Gold prices, which have crashed almost 20 percent from the record high of Rs.32,500 ($602) per 10 gram last September, are likely to stabilise in the range of Rs.25,000 to Rs.26,000 in the medium term, analysts say.
“I don’t expect any major pullback in the medium term. It should stabilise this year in the range of Rs.25,000 to Rs.26,000,” Naveen Mathur, associate director for commodities and currencies at Angel Broking said.
Mathur, however, said in the long term (2-3 years) gold prices were likely to regain their 2012 high.
“Our long-term outlook on gold is bullish. It should go to that level. However, in the near to medium term, there is not much scope,” Mathur said.
Gold prices hit an almost three-year low of Rs.25,680 Wednesday, 21 percent down from the record high of Rs.32,500 in September 2012. The price recovered towards the end of the week on the back of retail buying. Gold traded at around Rs.27,100 on Saturday.
The prices crashed this year after 12 consecutive years of gains.
Fears of Cyprus and some other debt-ridden European countries selling off gold and liquidations in exchange-traded funds are the primary reasons for the crash in prices.
In the international market, gold has tumbled 28 percent from the record $1,920.30 (Rs.103,565) an ounce (29 grams) in September 2011. It is down about 18 percent so far this year. The yellow metal traded at nearly $1,400 an ounce on Saturday.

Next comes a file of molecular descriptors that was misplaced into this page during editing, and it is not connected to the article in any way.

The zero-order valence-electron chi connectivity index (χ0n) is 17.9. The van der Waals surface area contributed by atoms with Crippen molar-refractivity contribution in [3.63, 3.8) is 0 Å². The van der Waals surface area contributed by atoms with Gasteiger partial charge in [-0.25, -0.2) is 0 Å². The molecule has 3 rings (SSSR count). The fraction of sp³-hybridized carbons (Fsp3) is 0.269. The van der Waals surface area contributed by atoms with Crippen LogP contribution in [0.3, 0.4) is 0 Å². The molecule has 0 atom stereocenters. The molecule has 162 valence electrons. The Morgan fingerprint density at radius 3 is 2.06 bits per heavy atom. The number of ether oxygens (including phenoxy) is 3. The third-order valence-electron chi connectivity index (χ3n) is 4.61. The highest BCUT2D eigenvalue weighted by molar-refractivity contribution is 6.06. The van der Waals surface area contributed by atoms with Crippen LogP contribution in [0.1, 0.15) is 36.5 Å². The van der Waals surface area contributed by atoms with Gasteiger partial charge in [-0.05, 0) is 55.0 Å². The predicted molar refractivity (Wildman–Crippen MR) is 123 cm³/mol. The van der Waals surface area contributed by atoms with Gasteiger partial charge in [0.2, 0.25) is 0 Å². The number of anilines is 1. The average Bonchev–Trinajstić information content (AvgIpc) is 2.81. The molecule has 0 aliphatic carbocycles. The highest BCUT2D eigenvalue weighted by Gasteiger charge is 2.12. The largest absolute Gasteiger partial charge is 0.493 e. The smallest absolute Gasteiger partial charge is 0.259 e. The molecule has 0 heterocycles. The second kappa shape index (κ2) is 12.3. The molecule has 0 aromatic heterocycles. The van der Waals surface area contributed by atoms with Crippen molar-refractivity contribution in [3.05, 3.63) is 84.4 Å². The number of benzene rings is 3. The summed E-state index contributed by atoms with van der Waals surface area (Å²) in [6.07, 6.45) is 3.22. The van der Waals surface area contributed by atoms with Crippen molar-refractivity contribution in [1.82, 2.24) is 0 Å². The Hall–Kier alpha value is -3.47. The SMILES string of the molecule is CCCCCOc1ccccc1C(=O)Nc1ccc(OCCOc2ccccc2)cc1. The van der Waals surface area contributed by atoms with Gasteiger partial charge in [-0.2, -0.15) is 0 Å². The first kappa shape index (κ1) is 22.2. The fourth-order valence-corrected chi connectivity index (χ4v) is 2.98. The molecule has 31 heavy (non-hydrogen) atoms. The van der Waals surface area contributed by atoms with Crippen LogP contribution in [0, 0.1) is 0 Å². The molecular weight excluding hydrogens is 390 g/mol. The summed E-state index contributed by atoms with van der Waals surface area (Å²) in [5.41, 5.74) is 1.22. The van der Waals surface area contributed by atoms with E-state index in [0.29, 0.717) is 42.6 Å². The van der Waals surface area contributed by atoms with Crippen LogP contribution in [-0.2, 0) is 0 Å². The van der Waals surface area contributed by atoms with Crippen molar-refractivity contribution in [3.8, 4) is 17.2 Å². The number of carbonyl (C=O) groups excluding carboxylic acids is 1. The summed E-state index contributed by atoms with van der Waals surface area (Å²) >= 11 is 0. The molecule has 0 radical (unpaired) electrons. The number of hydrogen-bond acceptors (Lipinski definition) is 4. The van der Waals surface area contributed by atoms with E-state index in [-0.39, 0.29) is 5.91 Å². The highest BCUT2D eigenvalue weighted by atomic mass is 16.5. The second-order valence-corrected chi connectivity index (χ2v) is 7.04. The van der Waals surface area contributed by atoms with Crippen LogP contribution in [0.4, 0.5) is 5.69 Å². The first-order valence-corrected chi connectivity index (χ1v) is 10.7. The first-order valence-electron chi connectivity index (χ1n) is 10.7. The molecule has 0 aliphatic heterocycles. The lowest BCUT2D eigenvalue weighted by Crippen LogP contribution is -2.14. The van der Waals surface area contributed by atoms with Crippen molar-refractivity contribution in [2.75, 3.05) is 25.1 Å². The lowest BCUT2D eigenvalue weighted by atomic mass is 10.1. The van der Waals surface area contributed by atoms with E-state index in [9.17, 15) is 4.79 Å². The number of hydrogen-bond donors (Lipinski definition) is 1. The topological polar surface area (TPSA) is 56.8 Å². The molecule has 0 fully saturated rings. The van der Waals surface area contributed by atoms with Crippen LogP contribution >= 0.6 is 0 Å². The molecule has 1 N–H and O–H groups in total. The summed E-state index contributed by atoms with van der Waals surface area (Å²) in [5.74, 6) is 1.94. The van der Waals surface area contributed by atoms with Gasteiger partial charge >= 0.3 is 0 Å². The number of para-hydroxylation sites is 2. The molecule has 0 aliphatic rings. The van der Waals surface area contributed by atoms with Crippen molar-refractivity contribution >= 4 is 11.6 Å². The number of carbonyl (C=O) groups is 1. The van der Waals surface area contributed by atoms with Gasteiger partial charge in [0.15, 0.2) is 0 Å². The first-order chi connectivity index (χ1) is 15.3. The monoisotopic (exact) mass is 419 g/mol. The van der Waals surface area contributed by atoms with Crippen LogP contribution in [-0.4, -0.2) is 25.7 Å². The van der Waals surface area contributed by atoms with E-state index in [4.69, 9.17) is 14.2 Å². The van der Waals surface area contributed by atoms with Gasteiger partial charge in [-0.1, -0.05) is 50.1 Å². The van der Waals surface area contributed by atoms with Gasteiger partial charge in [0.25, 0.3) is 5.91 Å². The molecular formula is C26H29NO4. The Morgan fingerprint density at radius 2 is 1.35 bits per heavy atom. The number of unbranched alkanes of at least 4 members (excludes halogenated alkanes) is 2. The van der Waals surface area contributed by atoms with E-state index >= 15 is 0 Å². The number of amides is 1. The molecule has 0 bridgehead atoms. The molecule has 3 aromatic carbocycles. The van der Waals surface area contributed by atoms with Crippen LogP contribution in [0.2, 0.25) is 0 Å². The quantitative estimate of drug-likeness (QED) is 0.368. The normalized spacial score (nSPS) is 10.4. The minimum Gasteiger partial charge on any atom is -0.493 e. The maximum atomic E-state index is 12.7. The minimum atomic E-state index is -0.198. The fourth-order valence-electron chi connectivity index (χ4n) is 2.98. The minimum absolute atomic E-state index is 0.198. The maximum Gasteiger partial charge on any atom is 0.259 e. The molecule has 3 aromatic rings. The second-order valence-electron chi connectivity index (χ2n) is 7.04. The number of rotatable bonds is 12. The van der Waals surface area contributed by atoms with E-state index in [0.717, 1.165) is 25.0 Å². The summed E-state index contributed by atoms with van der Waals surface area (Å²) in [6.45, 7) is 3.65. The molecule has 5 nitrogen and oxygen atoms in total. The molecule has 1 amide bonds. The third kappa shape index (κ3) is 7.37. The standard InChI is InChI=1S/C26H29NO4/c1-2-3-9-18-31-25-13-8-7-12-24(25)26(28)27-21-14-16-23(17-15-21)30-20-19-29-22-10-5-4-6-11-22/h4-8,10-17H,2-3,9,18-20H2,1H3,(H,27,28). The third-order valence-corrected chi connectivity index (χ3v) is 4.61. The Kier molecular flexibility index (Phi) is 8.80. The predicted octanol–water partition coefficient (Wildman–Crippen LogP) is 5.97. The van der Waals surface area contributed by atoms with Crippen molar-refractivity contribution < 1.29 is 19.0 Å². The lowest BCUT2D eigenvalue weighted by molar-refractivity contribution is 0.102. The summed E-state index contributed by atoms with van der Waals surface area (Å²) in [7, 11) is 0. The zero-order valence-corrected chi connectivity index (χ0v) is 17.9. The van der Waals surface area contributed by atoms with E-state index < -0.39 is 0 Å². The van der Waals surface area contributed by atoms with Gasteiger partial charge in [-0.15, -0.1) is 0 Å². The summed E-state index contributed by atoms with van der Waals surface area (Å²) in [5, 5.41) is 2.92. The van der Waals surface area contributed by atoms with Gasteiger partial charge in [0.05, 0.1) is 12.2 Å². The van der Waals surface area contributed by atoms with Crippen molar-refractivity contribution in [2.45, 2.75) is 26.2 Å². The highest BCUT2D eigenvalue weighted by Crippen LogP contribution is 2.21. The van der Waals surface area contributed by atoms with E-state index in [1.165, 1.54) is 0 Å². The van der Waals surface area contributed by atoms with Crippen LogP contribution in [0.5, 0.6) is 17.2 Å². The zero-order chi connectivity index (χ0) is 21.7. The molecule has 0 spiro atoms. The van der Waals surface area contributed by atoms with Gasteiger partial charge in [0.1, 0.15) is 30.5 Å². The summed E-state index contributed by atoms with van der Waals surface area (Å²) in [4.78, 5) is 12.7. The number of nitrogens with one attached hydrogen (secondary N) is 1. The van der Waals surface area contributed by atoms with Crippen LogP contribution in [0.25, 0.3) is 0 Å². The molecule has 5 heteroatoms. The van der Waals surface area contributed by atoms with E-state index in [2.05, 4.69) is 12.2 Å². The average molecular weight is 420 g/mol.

According to Goldman Sachs’s, yellow metal prices may temporarily drop below $1,200. The bank’s 12-month forecast for gold prices is $1,390 an ounce, around the same level towards the end of this week.
The sharp drop in prices is likely to boost the volume of gold jewellery sales, according to India Ratings and Research.
Sales volumes had fallen 19 percent between 2010 and 2012, while gold prices had surged around 55 percent during that period.
However, discretionary spending, according to the ratings agency, is likely to be impacted as buyers of gold for investment purposes would postpone their purchases until the gold prices stabilise.
“Operating margins are also likely to be impacted by the decline in prices as some retail jewellers quote making charges as a percentage of raw material cost,” India Ratings and Research said.
The decline in crude, gold and other commodity prices are likely to have a positive impact on the Indian economy, especially on the country’s trade and current account deficits. It will also help contain inflation and boost growth.